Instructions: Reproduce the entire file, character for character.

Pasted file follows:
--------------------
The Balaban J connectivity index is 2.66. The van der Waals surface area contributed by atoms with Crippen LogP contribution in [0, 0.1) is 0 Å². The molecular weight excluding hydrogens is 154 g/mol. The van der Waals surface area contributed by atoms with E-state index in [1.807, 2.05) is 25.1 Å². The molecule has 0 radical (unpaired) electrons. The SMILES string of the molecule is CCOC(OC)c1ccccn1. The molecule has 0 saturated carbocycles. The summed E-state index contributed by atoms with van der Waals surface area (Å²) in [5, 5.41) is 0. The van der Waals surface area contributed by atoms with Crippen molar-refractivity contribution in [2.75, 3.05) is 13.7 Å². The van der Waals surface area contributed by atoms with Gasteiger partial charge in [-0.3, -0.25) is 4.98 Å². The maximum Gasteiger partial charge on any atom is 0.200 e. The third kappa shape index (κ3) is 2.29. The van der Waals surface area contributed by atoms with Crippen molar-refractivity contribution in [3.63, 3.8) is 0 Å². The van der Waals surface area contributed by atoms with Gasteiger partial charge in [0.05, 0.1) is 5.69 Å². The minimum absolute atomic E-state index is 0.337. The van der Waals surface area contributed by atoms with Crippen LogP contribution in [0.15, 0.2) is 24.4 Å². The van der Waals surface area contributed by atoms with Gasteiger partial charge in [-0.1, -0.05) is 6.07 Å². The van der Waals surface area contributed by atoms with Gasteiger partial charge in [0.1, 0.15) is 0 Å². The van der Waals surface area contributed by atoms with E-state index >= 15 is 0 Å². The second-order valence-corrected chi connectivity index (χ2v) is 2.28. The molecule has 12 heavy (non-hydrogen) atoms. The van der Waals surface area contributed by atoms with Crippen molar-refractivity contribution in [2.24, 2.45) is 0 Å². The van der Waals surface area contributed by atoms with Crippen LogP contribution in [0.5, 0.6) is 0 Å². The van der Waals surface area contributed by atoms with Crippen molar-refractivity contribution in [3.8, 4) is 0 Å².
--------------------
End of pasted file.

The Balaban J connectivity index is 2.66. The van der Waals surface area contributed by atoms with Crippen LogP contribution in [0, 0.1) is 0 Å². The molecular weight excluding hydrogens is 154 g/mol. The van der Waals surface area contributed by atoms with E-state index in [1.807, 2.05) is 25.1 Å². The molecule has 0 radical (unpaired) electrons. The SMILES string of the molecule is CCOC(OC)c1ccccn1. The molecule has 0 saturated carbocycles. The summed E-state index contributed by atoms with van der Waals surface area (Å²) in [5, 5.41) is 0. The van der Waals surface area contributed by atoms with Crippen molar-refractivity contribution in [2.75, 3.05) is 13.7 Å². The van der Waals surface area contributed by atoms with Gasteiger partial charge in [-0.3, -0.25) is 4.98 Å². The maximum Gasteiger partial charge on any atom is 0.200 e. The third kappa shape index (κ3) is 2.29. The van der Waals surface area contributed by atoms with Crippen molar-refractivity contribution in [3.63, 3.8) is 0 Å². The van der Waals surface area contributed by atoms with Gasteiger partial charge in [0.05, 0.1) is 5.69 Å². The minimum absolute atomic E-state index is 0.337. The van der Waals surface area contributed by atoms with Crippen LogP contribution in [0.15, 0.2) is 24.4 Å². The van der Waals surface area contributed by atoms with Gasteiger partial charge in [-0.1, -0.05) is 6.07 Å². The van der Waals surface area contributed by atoms with Gasteiger partial charge in [0.1, 0.15) is 0 Å². The van der Waals surface area contributed by atoms with E-state index >= 15 is 0 Å². The second-order valence-corrected chi connectivity index (χ2v) is 2.28. The molecule has 12 heavy (non-hydrogen) atoms. The van der Waals surface area contributed by atoms with Crippen molar-refractivity contribution in [2.24, 2.45) is 0 Å². The van der Waals surface area contributed by atoms with Crippen LogP contribution in [0.5, 0.6) is 0 Å². The van der Waals surface area contributed by atoms with Crippen molar-refractivity contribution in [3.8, 4) is 0 Å².